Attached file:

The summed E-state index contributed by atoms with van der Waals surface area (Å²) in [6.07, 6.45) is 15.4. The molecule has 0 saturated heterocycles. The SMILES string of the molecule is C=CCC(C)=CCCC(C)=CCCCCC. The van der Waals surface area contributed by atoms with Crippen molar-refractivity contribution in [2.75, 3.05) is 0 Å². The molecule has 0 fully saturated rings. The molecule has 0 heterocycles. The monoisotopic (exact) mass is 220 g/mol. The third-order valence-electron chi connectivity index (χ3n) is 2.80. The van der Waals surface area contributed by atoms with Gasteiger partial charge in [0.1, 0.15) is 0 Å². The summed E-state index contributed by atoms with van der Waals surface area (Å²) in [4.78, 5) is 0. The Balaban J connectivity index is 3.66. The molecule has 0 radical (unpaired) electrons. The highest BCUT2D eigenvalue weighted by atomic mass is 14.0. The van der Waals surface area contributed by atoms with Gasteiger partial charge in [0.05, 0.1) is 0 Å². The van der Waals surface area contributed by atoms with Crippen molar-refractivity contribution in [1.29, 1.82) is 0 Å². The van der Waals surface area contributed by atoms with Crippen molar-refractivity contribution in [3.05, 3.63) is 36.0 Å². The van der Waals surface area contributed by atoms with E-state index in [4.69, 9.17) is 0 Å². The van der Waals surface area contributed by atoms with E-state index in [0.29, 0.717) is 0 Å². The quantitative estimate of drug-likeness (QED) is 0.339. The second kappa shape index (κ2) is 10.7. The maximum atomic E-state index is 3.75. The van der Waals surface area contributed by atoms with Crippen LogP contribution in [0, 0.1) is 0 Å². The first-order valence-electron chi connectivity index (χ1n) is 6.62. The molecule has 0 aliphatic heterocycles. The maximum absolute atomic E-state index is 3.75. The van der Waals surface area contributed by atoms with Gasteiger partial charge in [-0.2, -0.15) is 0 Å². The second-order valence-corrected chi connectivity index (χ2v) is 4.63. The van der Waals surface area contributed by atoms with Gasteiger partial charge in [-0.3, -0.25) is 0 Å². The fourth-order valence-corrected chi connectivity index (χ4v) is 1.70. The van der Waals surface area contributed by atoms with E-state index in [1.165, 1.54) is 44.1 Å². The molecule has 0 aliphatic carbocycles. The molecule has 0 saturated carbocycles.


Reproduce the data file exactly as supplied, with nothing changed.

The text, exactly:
The summed E-state index contributed by atoms with van der Waals surface area (Å²) in [6.07, 6.45) is 15.4. The molecule has 0 saturated heterocycles. The SMILES string of the molecule is C=CCC(C)=CCCC(C)=CCCCCC. The van der Waals surface area contributed by atoms with Crippen molar-refractivity contribution in [2.75, 3.05) is 0 Å². The molecule has 0 fully saturated rings. The molecule has 0 heterocycles. The monoisotopic (exact) mass is 220 g/mol. The third-order valence-electron chi connectivity index (χ3n) is 2.80. The van der Waals surface area contributed by atoms with Gasteiger partial charge in [0.1, 0.15) is 0 Å². The summed E-state index contributed by atoms with van der Waals surface area (Å²) in [4.78, 5) is 0. The Balaban J connectivity index is 3.66. The molecule has 0 radical (unpaired) electrons. The highest BCUT2D eigenvalue weighted by atomic mass is 14.0. The van der Waals surface area contributed by atoms with Gasteiger partial charge in [0.05, 0.1) is 0 Å². The van der Waals surface area contributed by atoms with Crippen molar-refractivity contribution in [1.29, 1.82) is 0 Å². The van der Waals surface area contributed by atoms with Crippen molar-refractivity contribution in [3.05, 3.63) is 36.0 Å². The van der Waals surface area contributed by atoms with E-state index in [4.69, 9.17) is 0 Å². The van der Waals surface area contributed by atoms with E-state index in [0.29, 0.717) is 0 Å². The quantitative estimate of drug-likeness (QED) is 0.339. The second kappa shape index (κ2) is 10.7. The maximum atomic E-state index is 3.75. The van der Waals surface area contributed by atoms with Crippen LogP contribution in [0, 0.1) is 0 Å². The first-order valence-electron chi connectivity index (χ1n) is 6.62. The molecule has 0 aliphatic heterocycles. The maximum absolute atomic E-state index is 3.75. The van der Waals surface area contributed by atoms with Gasteiger partial charge in [-0.2, -0.15) is 0 Å². The second-order valence-corrected chi connectivity index (χ2v) is 4.63. The van der Waals surface area contributed by atoms with Gasteiger partial charge in [-0.3, -0.25) is 0 Å². The fourth-order valence-corrected chi connectivity index (χ4v) is 1.70. The van der Waals surface area contributed by atoms with E-state index in [1.165, 1.54) is 44.1 Å². The molecule has 0 aliphatic carbocycles. The molecule has 0 saturated carbocycles.